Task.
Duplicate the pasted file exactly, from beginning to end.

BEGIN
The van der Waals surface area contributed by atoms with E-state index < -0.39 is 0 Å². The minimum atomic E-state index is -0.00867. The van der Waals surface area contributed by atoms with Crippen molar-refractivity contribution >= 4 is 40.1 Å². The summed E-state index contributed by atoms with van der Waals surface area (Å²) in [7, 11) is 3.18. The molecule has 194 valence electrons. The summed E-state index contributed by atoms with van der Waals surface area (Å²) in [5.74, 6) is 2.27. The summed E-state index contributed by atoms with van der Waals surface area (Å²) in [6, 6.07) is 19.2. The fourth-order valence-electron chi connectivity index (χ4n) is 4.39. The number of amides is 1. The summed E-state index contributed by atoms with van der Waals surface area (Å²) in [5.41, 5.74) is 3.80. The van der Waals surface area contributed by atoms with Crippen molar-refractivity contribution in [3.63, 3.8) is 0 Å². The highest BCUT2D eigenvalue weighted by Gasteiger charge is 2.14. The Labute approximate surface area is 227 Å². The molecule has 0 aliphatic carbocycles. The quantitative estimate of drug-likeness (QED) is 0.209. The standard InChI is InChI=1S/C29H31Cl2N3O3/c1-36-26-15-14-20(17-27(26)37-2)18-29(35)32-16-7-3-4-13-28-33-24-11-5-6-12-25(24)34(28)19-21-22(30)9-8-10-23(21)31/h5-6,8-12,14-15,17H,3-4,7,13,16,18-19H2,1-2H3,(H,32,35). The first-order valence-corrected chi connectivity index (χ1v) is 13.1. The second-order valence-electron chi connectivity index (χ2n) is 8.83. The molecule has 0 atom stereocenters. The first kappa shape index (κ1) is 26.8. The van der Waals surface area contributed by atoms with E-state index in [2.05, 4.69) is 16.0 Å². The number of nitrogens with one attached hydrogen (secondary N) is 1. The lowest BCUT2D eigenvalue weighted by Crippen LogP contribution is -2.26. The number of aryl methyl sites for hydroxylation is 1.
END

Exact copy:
The van der Waals surface area contributed by atoms with E-state index < -0.39 is 0 Å². The minimum atomic E-state index is -0.00867. The van der Waals surface area contributed by atoms with Crippen molar-refractivity contribution >= 4 is 40.1 Å². The summed E-state index contributed by atoms with van der Waals surface area (Å²) in [7, 11) is 3.18. The molecule has 194 valence electrons. The summed E-state index contributed by atoms with van der Waals surface area (Å²) in [5.74, 6) is 2.27. The summed E-state index contributed by atoms with van der Waals surface area (Å²) in [6, 6.07) is 19.2. The fourth-order valence-electron chi connectivity index (χ4n) is 4.39. The number of amides is 1. The summed E-state index contributed by atoms with van der Waals surface area (Å²) in [5.41, 5.74) is 3.80. The van der Waals surface area contributed by atoms with Crippen molar-refractivity contribution in [3.63, 3.8) is 0 Å². The highest BCUT2D eigenvalue weighted by Gasteiger charge is 2.14. The Labute approximate surface area is 227 Å². The molecule has 0 aliphatic carbocycles. The quantitative estimate of drug-likeness (QED) is 0.209. The standard InChI is InChI=1S/C29H31Cl2N3O3/c1-36-26-15-14-20(17-27(26)37-2)18-29(35)32-16-7-3-4-13-28-33-24-11-5-6-12-25(24)34(28)19-21-22(30)9-8-10-23(21)31/h5-6,8-12,14-15,17H,3-4,7,13,16,18-19H2,1-2H3,(H,32,35). The first-order valence-corrected chi connectivity index (χ1v) is 13.1. The second-order valence-electron chi connectivity index (χ2n) is 8.83. The molecule has 0 atom stereocenters. The first kappa shape index (κ1) is 26.8. The van der Waals surface area contributed by atoms with E-state index in [2.05, 4.69) is 16.0 Å². The number of nitrogens with one attached hydrogen (secondary N) is 1. The lowest BCUT2D eigenvalue weighted by Crippen LogP contribution is -2.26. The number of aryl methyl sites for hydroxylation is 1.